The year 2000 marked Led Kaapana's thirty-seventh year as a professional musician. In that time, Led's hard work and easy going attitude have earned him a reputation as one of Hawai'i's most beloved traditional musicians. A master of ki ho'alu (slack key guitar), Led is also accomplished on 'ukulele, autoharp, bass, steel guitar and other plucked string instruments. He plays the slack key guitar in at least eight tunings, six of which are represented on this recording. He is a fine, emotional singer as well, in both baritone and leo ki'eki'e (falsetto). Perhaps most importantly, Led blends his virtuosity with an infectious joy for performing, a generous spirit and a kolohe (rascally) sense of humor. This makes him not only a pleasure to hear, but also good fun to be around.
Born August 25, 1948, Led grew up in a very musical family in the tiny village of Kalapana on the Big Island of Hawai'i. His brothers and sisters, parents, aunts, uncles, cousins and neighbors all played something. "We didn't have electricity, no television, not even much radio," he says. "So we entertained ourselves. You could go to any house and everybody was playing music."
Kalapana parties were famous for kanikapila (playing music), that sometimes went on for days. "People played in shifts, taking over when somebody went to bed," Led recalls. "You'd fall asleep to the music, wake up and the music was still playing. That was the best alarm clock I ever had! Even today when I play, I still picture all the 'ohana (family) getting together and sharing their songs and their aloha."
Like most Hawaiian musicians, Led learned to play at a young age by watching, listening and imitating. Encouraged by his kupuna (elders) and disciplined about practicing, he developed a seemingly inexhaustible ability to improvise. Led says that, from the beginning, improvisation came natural to him. "I was doing it before I knew what it was," he jokes. He adds that, as he sees it, the best improvisation is based on two things: the song itself and the mood of the moment, which changes each time you play the song. "Everything you play, every time you play, there's a mood, an energy. If you plug into it, the music just flows. Even in a simple song, there are so many different ways to play the melody, the rhythm, the harmony. It never stops if you stay open to it."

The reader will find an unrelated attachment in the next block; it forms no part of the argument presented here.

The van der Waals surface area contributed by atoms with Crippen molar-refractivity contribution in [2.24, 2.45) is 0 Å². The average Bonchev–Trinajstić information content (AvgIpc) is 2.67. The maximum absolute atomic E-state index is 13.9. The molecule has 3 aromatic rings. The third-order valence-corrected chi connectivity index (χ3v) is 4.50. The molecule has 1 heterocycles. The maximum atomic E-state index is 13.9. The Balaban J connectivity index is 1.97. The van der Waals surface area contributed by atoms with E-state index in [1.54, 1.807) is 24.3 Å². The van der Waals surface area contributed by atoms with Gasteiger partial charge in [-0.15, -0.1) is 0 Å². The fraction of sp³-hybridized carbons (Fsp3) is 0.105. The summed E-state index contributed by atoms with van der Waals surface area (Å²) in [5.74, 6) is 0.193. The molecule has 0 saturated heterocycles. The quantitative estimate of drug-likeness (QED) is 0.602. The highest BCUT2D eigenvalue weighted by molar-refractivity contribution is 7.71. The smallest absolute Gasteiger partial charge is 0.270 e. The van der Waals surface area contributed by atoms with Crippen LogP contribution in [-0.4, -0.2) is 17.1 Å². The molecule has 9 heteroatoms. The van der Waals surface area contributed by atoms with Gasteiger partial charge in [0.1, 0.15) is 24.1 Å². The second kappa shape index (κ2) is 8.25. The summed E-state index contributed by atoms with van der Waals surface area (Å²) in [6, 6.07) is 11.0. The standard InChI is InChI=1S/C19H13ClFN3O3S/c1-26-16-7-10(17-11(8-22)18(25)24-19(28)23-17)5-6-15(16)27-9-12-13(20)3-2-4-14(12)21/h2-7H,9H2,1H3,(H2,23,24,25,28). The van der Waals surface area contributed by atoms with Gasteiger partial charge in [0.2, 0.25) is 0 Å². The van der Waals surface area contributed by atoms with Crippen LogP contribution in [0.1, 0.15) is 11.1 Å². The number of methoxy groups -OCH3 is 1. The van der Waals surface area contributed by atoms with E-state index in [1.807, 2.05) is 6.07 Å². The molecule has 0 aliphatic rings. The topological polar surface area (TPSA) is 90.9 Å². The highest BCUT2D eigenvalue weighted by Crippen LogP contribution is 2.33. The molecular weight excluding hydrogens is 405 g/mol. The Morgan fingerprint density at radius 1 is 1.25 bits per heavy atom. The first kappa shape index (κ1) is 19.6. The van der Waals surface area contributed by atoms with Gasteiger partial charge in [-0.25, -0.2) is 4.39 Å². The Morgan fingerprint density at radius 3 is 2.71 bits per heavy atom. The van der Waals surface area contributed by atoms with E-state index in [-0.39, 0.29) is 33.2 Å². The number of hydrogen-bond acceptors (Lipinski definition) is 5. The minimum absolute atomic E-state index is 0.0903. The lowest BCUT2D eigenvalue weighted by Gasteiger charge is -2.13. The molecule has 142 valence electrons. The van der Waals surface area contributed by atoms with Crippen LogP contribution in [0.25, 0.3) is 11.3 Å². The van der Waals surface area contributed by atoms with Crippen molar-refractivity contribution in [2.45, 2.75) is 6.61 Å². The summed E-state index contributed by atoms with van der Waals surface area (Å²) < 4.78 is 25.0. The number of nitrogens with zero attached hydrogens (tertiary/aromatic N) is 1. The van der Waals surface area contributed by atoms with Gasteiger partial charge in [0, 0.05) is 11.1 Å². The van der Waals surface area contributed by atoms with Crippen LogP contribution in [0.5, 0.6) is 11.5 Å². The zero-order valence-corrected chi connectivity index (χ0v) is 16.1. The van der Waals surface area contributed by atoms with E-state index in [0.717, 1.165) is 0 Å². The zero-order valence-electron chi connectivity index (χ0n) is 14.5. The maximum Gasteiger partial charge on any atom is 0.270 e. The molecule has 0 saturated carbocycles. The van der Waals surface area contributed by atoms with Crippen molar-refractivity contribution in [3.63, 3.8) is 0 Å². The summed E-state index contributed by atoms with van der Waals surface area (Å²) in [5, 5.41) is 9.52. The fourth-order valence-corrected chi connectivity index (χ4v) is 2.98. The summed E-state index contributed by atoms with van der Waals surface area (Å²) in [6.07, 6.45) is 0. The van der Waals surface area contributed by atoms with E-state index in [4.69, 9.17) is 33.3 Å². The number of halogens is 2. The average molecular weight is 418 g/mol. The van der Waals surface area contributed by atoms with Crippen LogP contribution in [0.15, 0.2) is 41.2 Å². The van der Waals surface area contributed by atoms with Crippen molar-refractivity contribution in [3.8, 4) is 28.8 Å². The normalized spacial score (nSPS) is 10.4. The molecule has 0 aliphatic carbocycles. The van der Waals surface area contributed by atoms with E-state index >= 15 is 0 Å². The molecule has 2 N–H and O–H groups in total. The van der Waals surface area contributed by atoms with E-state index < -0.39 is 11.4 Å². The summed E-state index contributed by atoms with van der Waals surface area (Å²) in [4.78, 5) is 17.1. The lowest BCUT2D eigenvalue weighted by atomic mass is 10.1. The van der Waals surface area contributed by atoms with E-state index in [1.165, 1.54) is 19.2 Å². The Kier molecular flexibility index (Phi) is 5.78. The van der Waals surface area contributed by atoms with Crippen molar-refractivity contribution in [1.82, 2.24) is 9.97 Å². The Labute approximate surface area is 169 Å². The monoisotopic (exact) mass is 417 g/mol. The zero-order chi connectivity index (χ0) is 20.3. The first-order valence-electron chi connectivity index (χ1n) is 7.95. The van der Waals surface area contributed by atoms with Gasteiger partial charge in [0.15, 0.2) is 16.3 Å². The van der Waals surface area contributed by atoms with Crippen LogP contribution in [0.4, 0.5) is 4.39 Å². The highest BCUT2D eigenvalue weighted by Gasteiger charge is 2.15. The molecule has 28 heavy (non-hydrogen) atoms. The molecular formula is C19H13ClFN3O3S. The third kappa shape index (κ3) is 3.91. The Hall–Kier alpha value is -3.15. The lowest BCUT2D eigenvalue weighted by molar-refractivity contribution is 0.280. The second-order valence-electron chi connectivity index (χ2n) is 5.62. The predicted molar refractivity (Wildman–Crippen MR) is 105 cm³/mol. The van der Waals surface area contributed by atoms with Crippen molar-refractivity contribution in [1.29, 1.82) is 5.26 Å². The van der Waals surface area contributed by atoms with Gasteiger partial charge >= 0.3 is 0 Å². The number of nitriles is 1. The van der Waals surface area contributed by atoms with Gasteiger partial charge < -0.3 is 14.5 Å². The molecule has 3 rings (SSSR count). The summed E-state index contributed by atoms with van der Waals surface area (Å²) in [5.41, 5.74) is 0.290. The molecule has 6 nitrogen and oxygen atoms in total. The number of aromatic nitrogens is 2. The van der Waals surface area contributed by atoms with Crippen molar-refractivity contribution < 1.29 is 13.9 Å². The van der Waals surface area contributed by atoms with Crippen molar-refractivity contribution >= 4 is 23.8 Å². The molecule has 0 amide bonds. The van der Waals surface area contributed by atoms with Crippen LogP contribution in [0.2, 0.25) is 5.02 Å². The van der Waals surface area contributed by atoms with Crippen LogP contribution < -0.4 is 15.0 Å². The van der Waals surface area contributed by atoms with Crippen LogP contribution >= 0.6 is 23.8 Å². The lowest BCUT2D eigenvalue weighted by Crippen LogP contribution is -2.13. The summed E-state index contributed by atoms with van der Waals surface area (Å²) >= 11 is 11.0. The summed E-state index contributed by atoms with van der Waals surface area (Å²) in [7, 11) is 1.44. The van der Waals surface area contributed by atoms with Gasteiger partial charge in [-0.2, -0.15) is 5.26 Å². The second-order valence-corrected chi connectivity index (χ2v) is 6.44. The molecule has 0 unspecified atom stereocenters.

Led's improvisational skills help him fit in with a variety of musicians and styles. He is a favorite of singers, especially leo ki'eki'e singers such as Aunty Genoa Keawe, Uncle Joe Keawe, The Ho'opi'i Brothers, David Chun and others. He also likes to team up with other slack key guitarists, especially Cyril Pahinui, with whom he has toured Europe and the Mainland. Since Led first jammed with steel guitarist Bob Brozman in 1986, these two virtuosos became close friends, on stage and off. "He's like a brother to me," says Led. Under the auspices of the National Council for Traditional Arts, Led has toured nationally three times with a host of top country, blues and jazz guitarists. Of these great players, he feels especially close to dobro wizard Jerry "Flux" Douglas. "Flux always blows me away," Led says. "He's a master of the metal bar." In the last year, Led has opened for Bob Dylan, at the request of Dylan's band, and for bluegrass sensation Alison Krauss, with whom he's recorded. Many performers make a point of catching Led's act when they're visiting the Islands, including members of the wonderful Cajun band BeauSoleil and country troubadour Steve Young.
Led's flexibility has also made him a regular in the local media. For example, last year, he appeared on four Hawai'i Public Television shows: as slack key accompanist for Aunty Genoa and The Ho'opi'is, as a jamming partner with Bob Brozman, as an 'ukulele soloist in a tribute to 'ukulele virtuosos, and as a featured performer in his own right. "He's in a class by himself," says public television producer Stuart Yamane, "an awesome player and so easy to work with. He fits into just about any music project you can think of." Producer George Winston says, "Led plays with great soul, happiness, gratitude, virtuosity, respect for his influences and peers, and love of his audiences. He enjoys playing more than anyone I've ever seen. And to see him with the reunion of the original members of his trio I Kona, with the equally joyous Bernard Kalua and the great supportive rhythm guitarist Alika Odom, is so exhilarating."